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Historic leaves, volume 1, April, 1902 - January, 1903, Ten Hills Farm, with Anecdotes and Reminiscences (search)
ou may rest assured they were not slow in accepting. On the death of Sir Robert Temple, the property came into the possession of Robert Temple, Jr., who retained it until after the Revolutionary war. The wile of Robert Temple, Jr., was the daughter of Governor Shirley. Ten Hills was the landing place of Gage's night expedition to seize the powder in the Province Magazine (Old Powder House) in September, 1774. The vicinity of Ten Hills was that chosen by Mike Martin for the robbery of Major Bray. It was near the Temple manor, on what is now known as Temple street, that the robbery took place. At the battle of Bunker Hill the Americans drove the English from the house (Sir Robert Temple was a Royalist), and when the Continentals fell back from Breed's hill, they made a stand at Ten Hills, but were obliged to retreat, and the British established themselves in the house, using the large east parlor as a stable for their horses, while the men and officers occupied the rest of the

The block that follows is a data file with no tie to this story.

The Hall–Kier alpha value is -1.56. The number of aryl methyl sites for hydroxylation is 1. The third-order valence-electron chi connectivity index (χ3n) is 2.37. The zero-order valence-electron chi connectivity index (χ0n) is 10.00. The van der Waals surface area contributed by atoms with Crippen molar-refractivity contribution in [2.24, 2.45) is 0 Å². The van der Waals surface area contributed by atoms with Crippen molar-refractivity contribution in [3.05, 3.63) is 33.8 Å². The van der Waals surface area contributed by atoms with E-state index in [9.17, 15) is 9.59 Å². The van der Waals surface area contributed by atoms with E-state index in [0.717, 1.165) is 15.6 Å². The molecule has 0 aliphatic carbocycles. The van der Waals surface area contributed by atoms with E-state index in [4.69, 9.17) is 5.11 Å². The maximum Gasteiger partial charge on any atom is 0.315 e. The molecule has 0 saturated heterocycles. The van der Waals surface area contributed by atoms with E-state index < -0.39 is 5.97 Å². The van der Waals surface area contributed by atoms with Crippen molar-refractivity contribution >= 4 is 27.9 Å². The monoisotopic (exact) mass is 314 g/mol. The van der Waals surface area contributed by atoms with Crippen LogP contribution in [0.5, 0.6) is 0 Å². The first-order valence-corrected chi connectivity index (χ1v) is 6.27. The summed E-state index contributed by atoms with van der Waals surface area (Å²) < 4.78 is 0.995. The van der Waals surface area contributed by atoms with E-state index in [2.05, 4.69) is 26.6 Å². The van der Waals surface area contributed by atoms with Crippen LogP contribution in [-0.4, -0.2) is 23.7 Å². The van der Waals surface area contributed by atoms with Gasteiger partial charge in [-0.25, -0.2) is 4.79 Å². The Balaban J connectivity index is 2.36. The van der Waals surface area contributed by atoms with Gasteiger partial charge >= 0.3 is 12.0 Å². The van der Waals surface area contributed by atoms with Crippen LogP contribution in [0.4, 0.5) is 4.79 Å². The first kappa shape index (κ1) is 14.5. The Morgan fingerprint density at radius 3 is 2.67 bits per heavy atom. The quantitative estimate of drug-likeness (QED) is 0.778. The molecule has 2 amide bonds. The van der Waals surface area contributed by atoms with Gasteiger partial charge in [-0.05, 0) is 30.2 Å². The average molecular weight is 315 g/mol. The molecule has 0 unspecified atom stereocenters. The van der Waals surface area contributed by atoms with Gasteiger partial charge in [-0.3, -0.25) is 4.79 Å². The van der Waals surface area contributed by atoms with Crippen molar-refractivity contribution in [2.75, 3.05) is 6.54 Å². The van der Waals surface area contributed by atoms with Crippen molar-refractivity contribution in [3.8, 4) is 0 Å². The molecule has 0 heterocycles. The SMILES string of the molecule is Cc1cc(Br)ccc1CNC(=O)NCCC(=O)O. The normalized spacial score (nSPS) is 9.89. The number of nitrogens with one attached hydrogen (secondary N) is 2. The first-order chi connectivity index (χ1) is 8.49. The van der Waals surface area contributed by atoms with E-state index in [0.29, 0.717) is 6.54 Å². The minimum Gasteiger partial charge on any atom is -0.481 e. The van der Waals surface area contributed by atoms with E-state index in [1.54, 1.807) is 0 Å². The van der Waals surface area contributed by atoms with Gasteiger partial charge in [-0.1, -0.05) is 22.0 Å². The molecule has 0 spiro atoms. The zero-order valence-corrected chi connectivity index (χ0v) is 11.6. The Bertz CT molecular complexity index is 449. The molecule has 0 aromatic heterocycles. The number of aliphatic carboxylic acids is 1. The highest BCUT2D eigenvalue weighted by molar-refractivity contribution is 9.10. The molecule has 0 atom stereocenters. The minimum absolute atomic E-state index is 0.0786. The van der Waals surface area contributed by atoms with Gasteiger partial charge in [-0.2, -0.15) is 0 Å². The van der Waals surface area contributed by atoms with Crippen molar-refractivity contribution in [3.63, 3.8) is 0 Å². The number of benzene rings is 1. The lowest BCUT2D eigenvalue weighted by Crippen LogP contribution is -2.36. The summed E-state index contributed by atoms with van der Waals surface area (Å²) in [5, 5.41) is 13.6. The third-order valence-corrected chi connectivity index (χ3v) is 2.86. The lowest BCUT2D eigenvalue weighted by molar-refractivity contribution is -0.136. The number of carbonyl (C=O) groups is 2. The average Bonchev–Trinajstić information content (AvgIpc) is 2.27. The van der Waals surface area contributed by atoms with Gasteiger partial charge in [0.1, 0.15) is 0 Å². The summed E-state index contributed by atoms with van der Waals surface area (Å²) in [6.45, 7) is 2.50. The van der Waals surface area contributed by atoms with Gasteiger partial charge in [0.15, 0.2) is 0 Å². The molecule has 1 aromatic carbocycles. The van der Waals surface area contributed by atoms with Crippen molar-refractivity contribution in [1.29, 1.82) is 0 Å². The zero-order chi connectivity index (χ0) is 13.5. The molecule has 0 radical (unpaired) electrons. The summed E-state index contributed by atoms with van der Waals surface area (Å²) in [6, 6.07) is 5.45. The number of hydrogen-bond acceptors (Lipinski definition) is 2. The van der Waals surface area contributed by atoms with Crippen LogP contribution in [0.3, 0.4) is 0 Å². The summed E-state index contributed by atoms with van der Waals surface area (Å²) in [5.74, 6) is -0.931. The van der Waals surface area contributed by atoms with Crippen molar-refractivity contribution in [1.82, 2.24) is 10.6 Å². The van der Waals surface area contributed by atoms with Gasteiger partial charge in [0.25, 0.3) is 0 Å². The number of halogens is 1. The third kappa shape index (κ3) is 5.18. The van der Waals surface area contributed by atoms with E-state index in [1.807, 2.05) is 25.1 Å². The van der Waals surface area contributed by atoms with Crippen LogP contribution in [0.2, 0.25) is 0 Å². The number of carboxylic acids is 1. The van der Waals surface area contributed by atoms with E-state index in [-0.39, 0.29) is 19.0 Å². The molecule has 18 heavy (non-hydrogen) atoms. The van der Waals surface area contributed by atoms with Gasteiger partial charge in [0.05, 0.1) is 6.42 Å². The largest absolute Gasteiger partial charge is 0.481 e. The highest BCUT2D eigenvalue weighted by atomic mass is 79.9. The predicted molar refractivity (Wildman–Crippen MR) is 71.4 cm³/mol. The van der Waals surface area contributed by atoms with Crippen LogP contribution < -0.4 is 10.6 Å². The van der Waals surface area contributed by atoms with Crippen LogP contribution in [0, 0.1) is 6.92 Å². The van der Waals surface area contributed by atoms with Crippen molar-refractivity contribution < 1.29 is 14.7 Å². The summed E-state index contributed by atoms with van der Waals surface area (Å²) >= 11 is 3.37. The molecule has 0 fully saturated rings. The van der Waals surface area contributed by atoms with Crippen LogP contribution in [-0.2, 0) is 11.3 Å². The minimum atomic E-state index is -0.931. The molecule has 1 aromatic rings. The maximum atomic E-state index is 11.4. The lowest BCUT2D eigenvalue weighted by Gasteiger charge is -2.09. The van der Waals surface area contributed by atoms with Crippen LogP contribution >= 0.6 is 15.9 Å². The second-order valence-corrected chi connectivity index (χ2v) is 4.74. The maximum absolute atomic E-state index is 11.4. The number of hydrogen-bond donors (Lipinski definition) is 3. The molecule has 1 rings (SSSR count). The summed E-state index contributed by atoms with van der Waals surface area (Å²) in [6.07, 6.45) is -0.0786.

rs, I.—33. Boston Light Infantry, I.—33. Boston, Siege of. I.—8, 23. Boston Street, III.—15, 17. Boston Tea Party, II.—28, 29. Bow Street, I.—24; III.—12, 13; IV.—30. Bowen, Sergeant, Nathan, II.—29. Bowman, Mrs. S. Z., II.—24. Brackenbury. William, III.—7. Brackett, Edward, I.—34, 35, 36; III.—23 to 25; IV.—28. Bradbury, Charles. III.—19. Bradbury House, III.—19. Brastow, Captain George O., I.—33, 34; III.—20, 23; IV.—22. Brastow School. III.—17. Bray, Major, robbery of, IV.—12. Breed's Hill, IV.—13. Brick Bottom, III.—18. Brickmakers on Medford Turnpike, 1842, II.—16. 17. Brickmakers. the last of the, II.—20. Brickmaking, II.—16. 17. Brickmaking, materials for, II.—17. Brighton Street, III.—15. Bridge, Cambridge, II.—10. Bridge, Charlestown, II.—8, 10. Bridge, Essex, II.—8. Bridge, Maiden, II.—8, 16. Bridge, London, II.—8. Bridges, Ferryman, I.